Make exercise into a game

One of my young students was working on her physical fitness but had a hard time focusing on her goals since she had just started binge-watching Friends and it was all she wanted to do in her free time.  We decided to make a game out of her television habit to help her stay motivated! We assigned an exercise to each character of the show and when they came on screen, she had to do the designated set. Rachel was 2 pullups, Chandler was 3 pushups, Phoebe was 5 sit-ups, and so on. When you make exercise into a game it ceases to feel like a chore, and you will start to associate working out with fun and joy instead of pain and boredom. 

Keep a journal

I like to create monthly “Fitness Chore Charts” to keep me on track and record my progress. This month I made a chart with four categories across the top: elbow rehab, stretch splits, stretch back & handstand drills.  Then along the left side I wrote the days of the month, 1-31. Then each day I record if I did a “light” “medium” or “heavy” workout for each category that day and marking a dash if it was a rest day.  I love being able to look back at the work that I put in and notice how great an effect even a light workout done consistently will help me reach my goals. It is also very gratifying to check a box or to give yourself a “gold star” when you complete one of your “chores.”

Set yourself a challenge

If I’m feeling in a rut or lacking motivation, participating in a challenge never ceases to get me back on track.  When I want to participate in a challenge I either find an existing challenge or I set one of my own.  Sometimes local gyms have challenges that you can participate in or use for inspiration.  Instagram is a great resource to find different fitness challenges.  I have participated in many yoga challenges that have really helped me improve my flexibility.  As I come to the end of the current month, I will keep an eye out for any challenges starting the next month by searching hashtages like #fitnesschallenge #yogachallenge #septemberyogachallenge #handstandchallenge and so on. Challenges usually span anywhere from 5 days to the full month.  A full month yoga challenge would have a pose assigned to each day of the month.  As a participant you post a picture of yourself daily doing that day’s pose and tag all of the hosts, sponsors and specific challenge hashtags.  Very supportive communities spring up around these challenges because you are able to see other participant’s progress and they are able to cheer you on in return. Posting to social media is a great way to keep yourself accountable and find support from a community.  If you have more specific goals, you can make a challenge for yourself.  A few years back I was really into rock climbing and wanted to get stronger, so I set myself a month-long pull-up challenge.  My goal was to do a total of 1,000 pull ups in one month.  I made a chart with a slot for each day and logged how many pullups I was able to do each day.  I would periodically post my progress to social media to receive support and encouragement from my community.  My challenge was so successful that I actually inspired a bunch of my friends to join in and do the challenge with me!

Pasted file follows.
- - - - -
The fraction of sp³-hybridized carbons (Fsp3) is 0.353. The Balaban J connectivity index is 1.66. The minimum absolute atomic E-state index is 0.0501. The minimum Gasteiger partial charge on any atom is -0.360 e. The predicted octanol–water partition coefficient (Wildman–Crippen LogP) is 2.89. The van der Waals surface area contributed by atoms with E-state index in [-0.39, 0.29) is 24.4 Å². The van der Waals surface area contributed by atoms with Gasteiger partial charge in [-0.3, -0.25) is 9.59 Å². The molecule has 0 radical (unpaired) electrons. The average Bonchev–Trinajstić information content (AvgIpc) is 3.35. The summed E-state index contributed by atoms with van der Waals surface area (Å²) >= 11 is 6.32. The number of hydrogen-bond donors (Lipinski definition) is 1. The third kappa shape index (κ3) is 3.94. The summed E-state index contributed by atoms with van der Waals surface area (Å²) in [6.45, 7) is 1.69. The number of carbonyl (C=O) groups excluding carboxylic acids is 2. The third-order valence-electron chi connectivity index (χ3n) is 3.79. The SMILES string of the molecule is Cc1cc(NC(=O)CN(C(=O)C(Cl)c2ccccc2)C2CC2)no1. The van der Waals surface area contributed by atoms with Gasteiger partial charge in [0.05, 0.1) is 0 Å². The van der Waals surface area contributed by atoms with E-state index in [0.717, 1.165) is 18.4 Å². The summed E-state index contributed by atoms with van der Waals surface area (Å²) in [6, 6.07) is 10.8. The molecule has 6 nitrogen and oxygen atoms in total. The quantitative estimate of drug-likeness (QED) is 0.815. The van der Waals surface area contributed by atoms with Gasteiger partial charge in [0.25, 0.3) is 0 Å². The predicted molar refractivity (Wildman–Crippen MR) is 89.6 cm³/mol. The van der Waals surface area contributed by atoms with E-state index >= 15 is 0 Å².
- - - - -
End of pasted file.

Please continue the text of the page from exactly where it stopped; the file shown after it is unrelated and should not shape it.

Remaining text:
Celebrate the small victories!

Unfortunately, there is no “one-size-fits-all” when it comes to working out. All bodies, minds and personalities are different so try not to get discouraged if you don’t find your groove right away! Make sure to experiment and find what works for you.  It’s important to celebrate the small victories and appreciate yourself for the work that you put in.  Sometimes even just finding the motivation to get out of bed in the morning can be a challenge. I try to say to myself every morning “Good job Paula! You got up out of bed and that is the first step!”

Author: Paula Kidwell